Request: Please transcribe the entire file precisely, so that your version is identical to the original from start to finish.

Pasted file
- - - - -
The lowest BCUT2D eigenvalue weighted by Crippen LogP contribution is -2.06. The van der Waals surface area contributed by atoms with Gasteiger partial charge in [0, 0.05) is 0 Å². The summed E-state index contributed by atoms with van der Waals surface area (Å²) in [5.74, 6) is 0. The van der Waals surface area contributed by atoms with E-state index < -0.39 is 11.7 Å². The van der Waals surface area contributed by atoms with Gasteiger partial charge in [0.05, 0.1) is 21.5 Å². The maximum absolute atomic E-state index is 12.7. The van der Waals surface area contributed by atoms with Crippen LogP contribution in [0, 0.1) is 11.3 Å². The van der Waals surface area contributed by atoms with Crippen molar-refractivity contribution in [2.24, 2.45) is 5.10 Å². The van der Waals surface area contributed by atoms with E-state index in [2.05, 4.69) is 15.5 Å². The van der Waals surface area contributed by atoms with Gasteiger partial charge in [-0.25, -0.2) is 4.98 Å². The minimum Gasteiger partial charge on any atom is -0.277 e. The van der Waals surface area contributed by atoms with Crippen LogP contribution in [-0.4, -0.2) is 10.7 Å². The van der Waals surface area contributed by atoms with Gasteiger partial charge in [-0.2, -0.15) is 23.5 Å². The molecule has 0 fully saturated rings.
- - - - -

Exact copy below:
The lowest BCUT2D eigenvalue weighted by Crippen LogP contribution is -2.06. The van der Waals surface area contributed by atoms with Gasteiger partial charge in [0, 0.05) is 0 Å². The summed E-state index contributed by atoms with van der Waals surface area (Å²) in [5.74, 6) is 0. The van der Waals surface area contributed by atoms with E-state index < -0.39 is 11.7 Å². The van der Waals surface area contributed by atoms with Gasteiger partial charge in [0.05, 0.1) is 21.5 Å². The maximum absolute atomic E-state index is 12.7. The van der Waals surface area contributed by atoms with Crippen LogP contribution in [0, 0.1) is 11.3 Å². The van der Waals surface area contributed by atoms with Crippen molar-refractivity contribution in [2.24, 2.45) is 5.10 Å². The van der Waals surface area contributed by atoms with E-state index in [2.05, 4.69) is 15.5 Å². The van der Waals surface area contributed by atoms with Gasteiger partial charge in [-0.25, -0.2) is 4.98 Å². The minimum Gasteiger partial charge on any atom is -0.277 e. The van der Waals surface area contributed by atoms with Crippen LogP contribution in [-0.4, -0.2) is 10.7 Å². The van der Waals surface area contributed by atoms with Gasteiger partial charge in [-0.2, -0.15) is 23.5 Å². The molecule has 0 fully saturated rings.